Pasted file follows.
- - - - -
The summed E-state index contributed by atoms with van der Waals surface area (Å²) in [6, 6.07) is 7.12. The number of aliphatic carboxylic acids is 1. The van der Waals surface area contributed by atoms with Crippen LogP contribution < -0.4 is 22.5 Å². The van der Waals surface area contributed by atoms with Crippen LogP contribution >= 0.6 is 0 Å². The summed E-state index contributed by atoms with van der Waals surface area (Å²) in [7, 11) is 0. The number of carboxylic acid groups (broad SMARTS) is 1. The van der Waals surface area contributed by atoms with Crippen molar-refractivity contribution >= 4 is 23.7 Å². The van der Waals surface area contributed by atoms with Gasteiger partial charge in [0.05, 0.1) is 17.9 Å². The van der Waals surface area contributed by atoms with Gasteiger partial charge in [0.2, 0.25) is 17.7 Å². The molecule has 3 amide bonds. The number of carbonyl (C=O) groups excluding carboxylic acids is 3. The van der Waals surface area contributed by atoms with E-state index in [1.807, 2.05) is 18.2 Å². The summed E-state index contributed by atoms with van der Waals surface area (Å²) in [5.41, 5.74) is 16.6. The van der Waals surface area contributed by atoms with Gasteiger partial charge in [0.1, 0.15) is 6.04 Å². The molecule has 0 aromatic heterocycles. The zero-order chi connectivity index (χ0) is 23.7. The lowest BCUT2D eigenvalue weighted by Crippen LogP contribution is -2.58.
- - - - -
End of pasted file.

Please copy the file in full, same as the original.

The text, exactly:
The summed E-state index contributed by atoms with van der Waals surface area (Å²) in [6, 6.07) is 7.12. The number of aliphatic carboxylic acids is 1. The van der Waals surface area contributed by atoms with Crippen LogP contribution < -0.4 is 22.5 Å². The van der Waals surface area contributed by atoms with Crippen LogP contribution >= 0.6 is 0 Å². The summed E-state index contributed by atoms with van der Waals surface area (Å²) in [7, 11) is 0. The number of carboxylic acid groups (broad SMARTS) is 1. The van der Waals surface area contributed by atoms with Crippen molar-refractivity contribution >= 4 is 23.7 Å². The van der Waals surface area contributed by atoms with Gasteiger partial charge in [0.05, 0.1) is 17.9 Å². The van der Waals surface area contributed by atoms with Gasteiger partial charge in [0.2, 0.25) is 17.7 Å². The molecule has 3 amide bonds. The number of carbonyl (C=O) groups excluding carboxylic acids is 3. The van der Waals surface area contributed by atoms with E-state index in [1.807, 2.05) is 18.2 Å². The summed E-state index contributed by atoms with van der Waals surface area (Å²) in [5.41, 5.74) is 16.6. The van der Waals surface area contributed by atoms with Gasteiger partial charge in [0.1, 0.15) is 6.04 Å². The molecule has 0 aromatic heterocycles. The zero-order chi connectivity index (χ0) is 23.7. The lowest BCUT2D eigenvalue weighted by Crippen LogP contribution is -2.58.